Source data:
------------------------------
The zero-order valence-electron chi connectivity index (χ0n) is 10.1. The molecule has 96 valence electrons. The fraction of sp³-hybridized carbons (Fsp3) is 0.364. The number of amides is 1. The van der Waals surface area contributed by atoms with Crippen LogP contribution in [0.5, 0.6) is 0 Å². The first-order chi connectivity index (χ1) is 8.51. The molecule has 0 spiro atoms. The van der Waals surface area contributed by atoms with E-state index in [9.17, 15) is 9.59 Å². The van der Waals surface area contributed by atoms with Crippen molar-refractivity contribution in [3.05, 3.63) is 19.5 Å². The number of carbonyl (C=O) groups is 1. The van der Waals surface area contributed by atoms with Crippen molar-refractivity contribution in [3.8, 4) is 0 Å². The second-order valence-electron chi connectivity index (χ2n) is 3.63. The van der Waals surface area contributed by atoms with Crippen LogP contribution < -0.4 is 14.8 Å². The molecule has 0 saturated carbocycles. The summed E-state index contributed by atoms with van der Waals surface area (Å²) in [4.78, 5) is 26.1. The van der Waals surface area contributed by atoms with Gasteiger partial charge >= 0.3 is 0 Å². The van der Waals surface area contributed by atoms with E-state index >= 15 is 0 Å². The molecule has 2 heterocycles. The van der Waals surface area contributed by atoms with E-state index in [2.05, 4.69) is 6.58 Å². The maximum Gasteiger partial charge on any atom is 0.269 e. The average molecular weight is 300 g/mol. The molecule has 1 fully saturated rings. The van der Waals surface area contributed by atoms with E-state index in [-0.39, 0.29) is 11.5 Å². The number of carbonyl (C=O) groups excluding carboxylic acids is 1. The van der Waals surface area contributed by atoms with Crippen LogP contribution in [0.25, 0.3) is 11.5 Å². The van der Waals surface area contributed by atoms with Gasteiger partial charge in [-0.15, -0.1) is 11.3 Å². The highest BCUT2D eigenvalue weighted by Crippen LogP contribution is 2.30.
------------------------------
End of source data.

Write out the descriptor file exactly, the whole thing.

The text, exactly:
The zero-order valence-electron chi connectivity index (χ0n) is 10.1. The molecule has 96 valence electrons. The fraction of sp³-hybridized carbons (Fsp3) is 0.364. The number of amides is 1. The van der Waals surface area contributed by atoms with Crippen LogP contribution in [0.5, 0.6) is 0 Å². The first-order chi connectivity index (χ1) is 8.51. The molecule has 0 spiro atoms. The van der Waals surface area contributed by atoms with E-state index in [9.17, 15) is 9.59 Å². The van der Waals surface area contributed by atoms with Crippen molar-refractivity contribution in [3.05, 3.63) is 19.5 Å². The number of carbonyl (C=O) groups is 1. The van der Waals surface area contributed by atoms with Crippen molar-refractivity contribution in [3.8, 4) is 0 Å². The second-order valence-electron chi connectivity index (χ2n) is 3.63. The van der Waals surface area contributed by atoms with Crippen LogP contribution < -0.4 is 14.8 Å². The molecule has 0 saturated carbocycles. The summed E-state index contributed by atoms with van der Waals surface area (Å²) in [4.78, 5) is 26.1. The van der Waals surface area contributed by atoms with Gasteiger partial charge >= 0.3 is 0 Å². The van der Waals surface area contributed by atoms with E-state index >= 15 is 0 Å². The molecule has 2 heterocycles. The van der Waals surface area contributed by atoms with E-state index in [2.05, 4.69) is 6.58 Å². The maximum Gasteiger partial charge on any atom is 0.269 e. The average molecular weight is 300 g/mol. The molecule has 1 fully saturated rings. The van der Waals surface area contributed by atoms with E-state index in [-0.39, 0.29) is 11.5 Å². The number of carbonyl (C=O) groups excluding carboxylic acids is 1. The van der Waals surface area contributed by atoms with Crippen LogP contribution in [0.25, 0.3) is 11.5 Å². The van der Waals surface area contributed by atoms with Gasteiger partial charge in [-0.15, -0.1) is 11.3 Å². The highest BCUT2D eigenvalue weighted by Crippen LogP contribution is 2.30.